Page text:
Coco Chanel didn’t lay the foundation for her eponymous fashion empire by coloring within the lines and following the rules. So it’s not surprising that the deceased designer’s closet still holds a few skeletons–along with vintage little black Chanel dresses. In her book Coco Chanel: An Intimate Life, which will be released in the fall, biographer Lisa Chaney opens the door on Coco’s secrets. Chaney claims to have proof that Coco embraced bisexuality and drug use, and had an affair with Salvador Dali while he was married. By 2011 standards, these allegations aren’t particularly shocking, but another one might have a few fashion folks changing their opinions of the designer. Chaney also claims to have accessed documents from the Swiss Federal Archives that prove Coco’s German paramour, Hans Günther von Dincklage, spied for the Nazis during World War II. It’s unclear whether Coco knew he was a spy, but let’s not forget that she did live in neutral Switzerland for some time … perhaps to avoid any proceedings against her? This isn’t the first biography of Coco, and it probably won’t be the last, but Coco Chanel: An Intimate Life might be the most controversial and revealing.
Will you read Coco Chanel: An Intimate Life when it’s published? [WWD] Keep reading »
We’re not into dense and heavy tomes during the summer months. Co-published by the Council of Fashion Designers of America, American Fashion Travel: Designers on the Go is just the type of lighthearted and engaging reading we want. This stylish scrapbook features personal anecdotes, photos, and memorabilia from America’s best-known fashion designers. Plus, it’ll look gorg sitting on your coffee table!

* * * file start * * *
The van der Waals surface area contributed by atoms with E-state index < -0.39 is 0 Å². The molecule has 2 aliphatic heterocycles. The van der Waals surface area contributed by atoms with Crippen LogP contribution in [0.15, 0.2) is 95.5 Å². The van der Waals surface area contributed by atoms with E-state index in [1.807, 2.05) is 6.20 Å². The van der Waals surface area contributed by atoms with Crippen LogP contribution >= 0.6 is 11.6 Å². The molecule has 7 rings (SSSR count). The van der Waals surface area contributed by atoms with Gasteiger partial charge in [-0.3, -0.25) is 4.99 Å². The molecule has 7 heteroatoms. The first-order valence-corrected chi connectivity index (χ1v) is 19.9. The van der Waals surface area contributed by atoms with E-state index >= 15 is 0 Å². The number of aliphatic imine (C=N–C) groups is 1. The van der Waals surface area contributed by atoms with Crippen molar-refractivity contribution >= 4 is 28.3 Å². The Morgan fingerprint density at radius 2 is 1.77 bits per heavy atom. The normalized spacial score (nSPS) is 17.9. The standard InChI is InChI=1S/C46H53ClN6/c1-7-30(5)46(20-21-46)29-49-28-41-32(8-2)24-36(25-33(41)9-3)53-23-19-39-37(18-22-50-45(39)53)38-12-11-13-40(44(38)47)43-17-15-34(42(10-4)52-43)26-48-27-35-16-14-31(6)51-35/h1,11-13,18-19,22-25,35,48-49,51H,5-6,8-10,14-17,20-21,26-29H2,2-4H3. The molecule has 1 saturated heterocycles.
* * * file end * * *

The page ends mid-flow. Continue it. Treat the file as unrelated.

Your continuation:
While some writers struggle for years to publish just one book, Lauren Conrad’s already proudly penned not one, not two, but four. The first three, titled L.A Candy, Sweet Little Lies, and Sugar and Spice are a thinly veiled novels about her life in L.A., but the fourth focuses on what Lauren seems to know best: fashion. Aptly named Lauren Conrad Style, the book plans to divulge tips on how to dress just like LC, including tips like getting clothes tailored to fit your body. While you wait for her scintillating advice, here’s a first look at the cover of her latest creation, which you’ll find on shelves come October. While it’s sparse, with a simple white background, her deep gaze looks intense. For a book that’s all about fashion, there’s almost none on the actual cover, except for an elegant bun and Lauren’s cat-eye makeup. [Amazon via FabSugar] Keep reading »
There are few things that I love more than history and fashion, but I don’t have the vintage shopping budget of Rachel Zoe or the means to visit every fashion history exhibit worldwide. Fortunately, the London Design Museum is bringing the fashion history to me and everyone else. Fifty Dresses that Changed The World and Fifty Shoes that Changed The World, due out Nov. 1, present a guided tour of how iconic shoes and dresses have impacted our society and fashion design. The little black dress didn’t become a must-have garment for just any reason. And cork platform shoes might not have been invented if it weren’t for Mussolini’s invasion of Ethiopia in 1935. Don’t think of these two books as simple encyclopedias because they’re much more sacred than that. With all the fashion history they explore, these books deserve their own spot on your fashion altar right next to the fashion bible — Vogue magazine. [Pipeline] Keep reading »